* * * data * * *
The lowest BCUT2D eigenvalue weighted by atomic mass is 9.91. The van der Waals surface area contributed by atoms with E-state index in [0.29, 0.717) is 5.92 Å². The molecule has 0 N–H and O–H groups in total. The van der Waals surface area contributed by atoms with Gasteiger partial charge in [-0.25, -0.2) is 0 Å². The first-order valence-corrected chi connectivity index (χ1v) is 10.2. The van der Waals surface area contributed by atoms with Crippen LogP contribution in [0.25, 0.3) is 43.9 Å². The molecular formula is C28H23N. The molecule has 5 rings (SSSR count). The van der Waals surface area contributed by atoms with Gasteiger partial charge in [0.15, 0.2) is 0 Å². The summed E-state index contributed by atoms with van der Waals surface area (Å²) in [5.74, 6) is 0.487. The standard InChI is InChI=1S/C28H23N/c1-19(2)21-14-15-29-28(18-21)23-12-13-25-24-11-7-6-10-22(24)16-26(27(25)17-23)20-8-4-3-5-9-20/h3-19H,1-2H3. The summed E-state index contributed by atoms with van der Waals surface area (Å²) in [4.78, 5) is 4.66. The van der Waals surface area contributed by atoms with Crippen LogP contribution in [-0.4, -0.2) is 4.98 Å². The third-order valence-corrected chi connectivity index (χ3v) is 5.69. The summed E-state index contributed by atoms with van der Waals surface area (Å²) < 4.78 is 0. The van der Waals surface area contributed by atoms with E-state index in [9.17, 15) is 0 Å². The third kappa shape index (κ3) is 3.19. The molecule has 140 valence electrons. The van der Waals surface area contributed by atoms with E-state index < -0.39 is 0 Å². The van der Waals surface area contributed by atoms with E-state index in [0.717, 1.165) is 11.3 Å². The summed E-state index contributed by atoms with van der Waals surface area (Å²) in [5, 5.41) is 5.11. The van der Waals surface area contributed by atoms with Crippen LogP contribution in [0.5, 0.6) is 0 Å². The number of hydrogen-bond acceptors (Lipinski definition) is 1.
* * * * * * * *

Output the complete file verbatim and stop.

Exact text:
The lowest BCUT2D eigenvalue weighted by atomic mass is 9.91. The van der Waals surface area contributed by atoms with E-state index in [0.29, 0.717) is 5.92 Å². The molecule has 0 N–H and O–H groups in total. The van der Waals surface area contributed by atoms with Gasteiger partial charge in [-0.25, -0.2) is 0 Å². The first-order valence-corrected chi connectivity index (χ1v) is 10.2. The van der Waals surface area contributed by atoms with Crippen LogP contribution in [0.25, 0.3) is 43.9 Å². The molecular formula is C28H23N. The molecule has 5 rings (SSSR count). The van der Waals surface area contributed by atoms with Gasteiger partial charge in [0.15, 0.2) is 0 Å². The summed E-state index contributed by atoms with van der Waals surface area (Å²) in [5.74, 6) is 0.487. The standard InChI is InChI=1S/C28H23N/c1-19(2)21-14-15-29-28(18-21)23-12-13-25-24-11-7-6-10-22(24)16-26(27(25)17-23)20-8-4-3-5-9-20/h3-19H,1-2H3. The summed E-state index contributed by atoms with van der Waals surface area (Å²) in [4.78, 5) is 4.66. The van der Waals surface area contributed by atoms with Crippen LogP contribution in [-0.4, -0.2) is 4.98 Å². The third-order valence-corrected chi connectivity index (χ3v) is 5.69. The summed E-state index contributed by atoms with van der Waals surface area (Å²) < 4.78 is 0. The van der Waals surface area contributed by atoms with E-state index in [9.17, 15) is 0 Å². The third kappa shape index (κ3) is 3.19. The molecule has 140 valence electrons. The van der Waals surface area contributed by atoms with E-state index < -0.39 is 0 Å². The van der Waals surface area contributed by atoms with E-state index in [0.717, 1.165) is 11.3 Å². The summed E-state index contributed by atoms with van der Waals surface area (Å²) in [5, 5.41) is 5.11. The van der Waals surface area contributed by atoms with Crippen LogP contribution in [0.5, 0.6) is 0 Å². The number of hydrogen-bond acceptors (Lipinski definition) is 1.